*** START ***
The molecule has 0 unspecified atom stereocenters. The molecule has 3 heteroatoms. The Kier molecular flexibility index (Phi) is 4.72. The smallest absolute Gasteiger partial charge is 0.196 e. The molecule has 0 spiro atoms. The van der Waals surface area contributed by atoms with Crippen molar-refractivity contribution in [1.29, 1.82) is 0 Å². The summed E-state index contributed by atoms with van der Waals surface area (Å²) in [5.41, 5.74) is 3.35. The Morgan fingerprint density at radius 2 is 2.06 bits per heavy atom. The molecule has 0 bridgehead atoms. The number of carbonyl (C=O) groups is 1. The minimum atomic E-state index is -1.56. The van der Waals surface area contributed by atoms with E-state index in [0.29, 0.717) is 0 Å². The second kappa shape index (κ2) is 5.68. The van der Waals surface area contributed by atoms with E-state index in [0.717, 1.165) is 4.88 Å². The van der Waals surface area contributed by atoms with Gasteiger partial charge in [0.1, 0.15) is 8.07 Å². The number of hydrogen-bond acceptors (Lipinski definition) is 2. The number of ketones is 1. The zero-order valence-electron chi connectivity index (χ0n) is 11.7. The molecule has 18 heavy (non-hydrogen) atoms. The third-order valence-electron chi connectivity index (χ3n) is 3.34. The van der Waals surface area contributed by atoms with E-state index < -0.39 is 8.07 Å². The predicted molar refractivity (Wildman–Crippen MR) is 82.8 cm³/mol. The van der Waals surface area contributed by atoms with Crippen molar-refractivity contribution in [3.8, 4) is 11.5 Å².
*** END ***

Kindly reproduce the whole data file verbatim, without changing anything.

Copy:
The molecule has 0 unspecified atom stereocenters. The molecule has 3 heteroatoms. The Kier molecular flexibility index (Phi) is 4.72. The smallest absolute Gasteiger partial charge is 0.196 e. The molecule has 0 spiro atoms. The van der Waals surface area contributed by atoms with Crippen molar-refractivity contribution in [1.29, 1.82) is 0 Å². The summed E-state index contributed by atoms with van der Waals surface area (Å²) in [5.41, 5.74) is 3.35. The Morgan fingerprint density at radius 2 is 2.06 bits per heavy atom. The molecule has 0 bridgehead atoms. The number of carbonyl (C=O) groups is 1. The minimum atomic E-state index is -1.56. The van der Waals surface area contributed by atoms with E-state index in [0.29, 0.717) is 0 Å². The second kappa shape index (κ2) is 5.68. The van der Waals surface area contributed by atoms with E-state index in [0.717, 1.165) is 4.88 Å². The van der Waals surface area contributed by atoms with Gasteiger partial charge in [0.1, 0.15) is 8.07 Å². The number of hydrogen-bond acceptors (Lipinski definition) is 2. The number of ketones is 1. The zero-order valence-electron chi connectivity index (χ0n) is 11.7. The molecule has 18 heavy (non-hydrogen) atoms. The third-order valence-electron chi connectivity index (χ3n) is 3.34. The van der Waals surface area contributed by atoms with E-state index < -0.39 is 8.07 Å². The predicted molar refractivity (Wildman–Crippen MR) is 82.8 cm³/mol. The van der Waals surface area contributed by atoms with Crippen molar-refractivity contribution in [3.8, 4) is 11.5 Å².